Seattle’s midcentury rhythm-and-blues crowd flocked to Birdland
By Clay Eals
Barney Hilliard stands beside the imposing, six-floor Summit at Madison Park, a self-described boutique retail-residential complex. Signs for Safeway and Starbucks hover above while cars whiz by on the adjacent arterial, freshly paved for the pending installation of a new RapidRide G bus line.
Any visible residue of history at 22nd and East Madison seems to have vanished.
But to Hilliard, 85, a lifelong tenor-saxophonist from Renton, it still feels like home. His school buildings — Horace Mann Elementary, Edmond Meany Junior High and Garfield High — are mere blocks away, as are YMCA and YWCA branches and churches. Likewise is true for the sites of long-gone restaurants, a pharmacy and a shop that sold rhythm-and-blues records that were banned from radio airplay.
And on this very corner stood the hub. “This was the place to be,” Hilliard says. The place was Birdland, also known as Club Birdland.
Named after legendary saxophonist Charlie “Bird” Parker and New York’s Birdland club, the Central District incarnation drew national acts from Cal Tjader to Big Jay McNeely for 10 years. The hot spot, razed in 1965, is a focus of Peter Blecha’s new Northwest music-history book “Stomp and Shout.”
Formerly the Gala Theatre moviehouse in the silent 1920s and into the early sound era (it screened “Frankenstein” in 1932), the two-floor building later hosted Democratic and Republican rallies and other gatherings. In 1942, soon after the U.S. entry to World War II, it also was a “civil control station” to register Japanese residents for forcible evacuation from Seattle.
It became the Savoy Ballroom, then Eastside Hall, when the city council, seeking to better serve Seattle’s Black community in 1946, relaxed its “unwritten but rigid policy” forbidding cabarets east of Eighth Avenue.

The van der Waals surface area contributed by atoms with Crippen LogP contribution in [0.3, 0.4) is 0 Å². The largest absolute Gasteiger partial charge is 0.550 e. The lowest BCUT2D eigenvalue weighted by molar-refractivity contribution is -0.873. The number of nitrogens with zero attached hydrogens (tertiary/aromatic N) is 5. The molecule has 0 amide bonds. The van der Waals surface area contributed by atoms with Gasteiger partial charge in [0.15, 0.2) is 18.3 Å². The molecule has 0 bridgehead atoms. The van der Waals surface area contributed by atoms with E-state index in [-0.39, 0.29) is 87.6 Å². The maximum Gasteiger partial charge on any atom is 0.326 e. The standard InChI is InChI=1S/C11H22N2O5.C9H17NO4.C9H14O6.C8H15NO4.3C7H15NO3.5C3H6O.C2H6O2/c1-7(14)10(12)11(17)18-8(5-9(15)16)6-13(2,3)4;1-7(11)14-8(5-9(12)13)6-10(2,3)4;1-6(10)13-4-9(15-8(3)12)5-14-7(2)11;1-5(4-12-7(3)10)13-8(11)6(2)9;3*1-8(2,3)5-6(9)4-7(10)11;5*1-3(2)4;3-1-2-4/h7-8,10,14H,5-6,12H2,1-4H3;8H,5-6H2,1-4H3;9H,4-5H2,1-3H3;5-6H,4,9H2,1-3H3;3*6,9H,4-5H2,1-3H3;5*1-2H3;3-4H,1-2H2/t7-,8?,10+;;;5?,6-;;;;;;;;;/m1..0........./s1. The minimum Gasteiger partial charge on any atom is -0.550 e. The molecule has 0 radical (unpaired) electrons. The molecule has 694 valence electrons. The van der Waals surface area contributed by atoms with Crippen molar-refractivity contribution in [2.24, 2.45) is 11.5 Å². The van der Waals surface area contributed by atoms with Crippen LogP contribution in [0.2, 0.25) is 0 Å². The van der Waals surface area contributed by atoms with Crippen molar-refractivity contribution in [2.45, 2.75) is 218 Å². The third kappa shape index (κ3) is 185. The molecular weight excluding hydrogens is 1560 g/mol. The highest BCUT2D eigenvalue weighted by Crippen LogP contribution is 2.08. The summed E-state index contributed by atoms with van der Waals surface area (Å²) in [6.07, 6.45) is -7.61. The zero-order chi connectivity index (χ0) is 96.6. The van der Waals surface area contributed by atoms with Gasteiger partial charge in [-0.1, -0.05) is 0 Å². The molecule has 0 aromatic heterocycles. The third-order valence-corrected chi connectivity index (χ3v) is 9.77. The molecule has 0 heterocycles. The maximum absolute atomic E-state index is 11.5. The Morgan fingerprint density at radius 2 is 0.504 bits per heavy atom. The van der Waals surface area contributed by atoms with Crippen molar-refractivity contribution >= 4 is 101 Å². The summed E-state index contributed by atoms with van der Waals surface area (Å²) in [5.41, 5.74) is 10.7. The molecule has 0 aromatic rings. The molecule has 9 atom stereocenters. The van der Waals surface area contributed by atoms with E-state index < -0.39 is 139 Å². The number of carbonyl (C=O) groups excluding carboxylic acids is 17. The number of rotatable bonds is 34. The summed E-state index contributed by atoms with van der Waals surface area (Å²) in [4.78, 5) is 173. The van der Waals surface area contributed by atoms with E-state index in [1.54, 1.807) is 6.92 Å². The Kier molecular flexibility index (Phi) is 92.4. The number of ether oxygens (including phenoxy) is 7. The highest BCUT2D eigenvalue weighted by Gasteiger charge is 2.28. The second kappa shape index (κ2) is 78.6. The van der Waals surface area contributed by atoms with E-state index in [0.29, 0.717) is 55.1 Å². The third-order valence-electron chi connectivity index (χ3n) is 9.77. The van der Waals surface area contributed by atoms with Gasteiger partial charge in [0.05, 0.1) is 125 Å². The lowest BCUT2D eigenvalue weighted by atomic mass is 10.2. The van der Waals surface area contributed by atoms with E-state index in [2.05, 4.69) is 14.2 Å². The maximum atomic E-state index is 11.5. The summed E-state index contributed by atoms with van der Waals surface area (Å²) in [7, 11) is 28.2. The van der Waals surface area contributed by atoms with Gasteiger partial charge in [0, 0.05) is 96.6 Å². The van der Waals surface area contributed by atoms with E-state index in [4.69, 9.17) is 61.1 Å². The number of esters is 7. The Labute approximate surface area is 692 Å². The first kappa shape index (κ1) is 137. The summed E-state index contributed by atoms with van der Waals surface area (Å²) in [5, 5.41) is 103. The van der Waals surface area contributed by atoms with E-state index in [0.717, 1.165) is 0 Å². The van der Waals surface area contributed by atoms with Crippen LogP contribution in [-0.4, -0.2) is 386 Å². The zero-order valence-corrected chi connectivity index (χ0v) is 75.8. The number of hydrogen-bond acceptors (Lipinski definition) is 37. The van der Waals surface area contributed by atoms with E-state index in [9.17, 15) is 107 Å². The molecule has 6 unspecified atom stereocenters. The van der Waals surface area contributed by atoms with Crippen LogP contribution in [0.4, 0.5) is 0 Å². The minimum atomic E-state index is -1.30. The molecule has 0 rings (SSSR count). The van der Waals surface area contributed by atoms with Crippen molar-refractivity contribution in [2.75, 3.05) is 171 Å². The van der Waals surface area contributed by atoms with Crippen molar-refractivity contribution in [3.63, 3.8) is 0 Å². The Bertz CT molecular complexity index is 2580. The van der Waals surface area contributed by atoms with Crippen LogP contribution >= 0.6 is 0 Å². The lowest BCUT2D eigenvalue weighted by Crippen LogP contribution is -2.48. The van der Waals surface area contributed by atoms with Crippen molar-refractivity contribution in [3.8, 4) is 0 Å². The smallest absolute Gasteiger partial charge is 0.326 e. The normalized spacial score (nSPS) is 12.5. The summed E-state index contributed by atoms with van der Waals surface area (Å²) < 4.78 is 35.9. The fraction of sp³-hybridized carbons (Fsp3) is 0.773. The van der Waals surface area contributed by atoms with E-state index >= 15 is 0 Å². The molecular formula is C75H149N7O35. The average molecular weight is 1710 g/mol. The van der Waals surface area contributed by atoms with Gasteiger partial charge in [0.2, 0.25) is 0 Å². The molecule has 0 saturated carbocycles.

By the time the $1,000 Birdland neon sign went up in 1955, Barney Hilliard and friends had formed what became the influential Dave Lewis Combo, playing teen dances “from West Seattle to Ballard and all the high schools in-between.” Because the integrated Birdland stayed open until 3:30 a.m., the versatile “covers” band could finish a gig elsewhere and return to the club to enjoy late shows. In late 1956, the Lewis troupe landed a prime perch: opening act for the house.
Hilliard left the combo in 1959. For decades, with a law degree he assumed noteworthy, Seattle-based business, nonprofit and governmental roles. But he kept soaring with his sax, retiring only 10 years ago. He traces everything back to Birdland. With a hearty smile and laugh, his emotion for the era is right in tune:
“It was labor of love, but it was mainly love. We just loved what we were doing.”
Special thanks to Barney Hilliard, D’Vonne Lewis, Dave Lewis Jr., Molly Woolbright, Kait Heacock and Peter Blecha for their invaluable help with this installment!
Events for “Stomp and Shout” are scheduled April 19, 2023, at Town Hall Seattle, with music by the D’Vonne Lewis Combo, and May 23, 2023, at McMenamins Elks Temple in Tacoma, with music by Girl Trouble. For more info, click here.
To see Jean Sherrard‘s 360-degree video of the “Now” prospect and compare it with the “Then” photos, and to hear this column read aloud by Clay, check out our Seattle Now & Then 360 version of the column.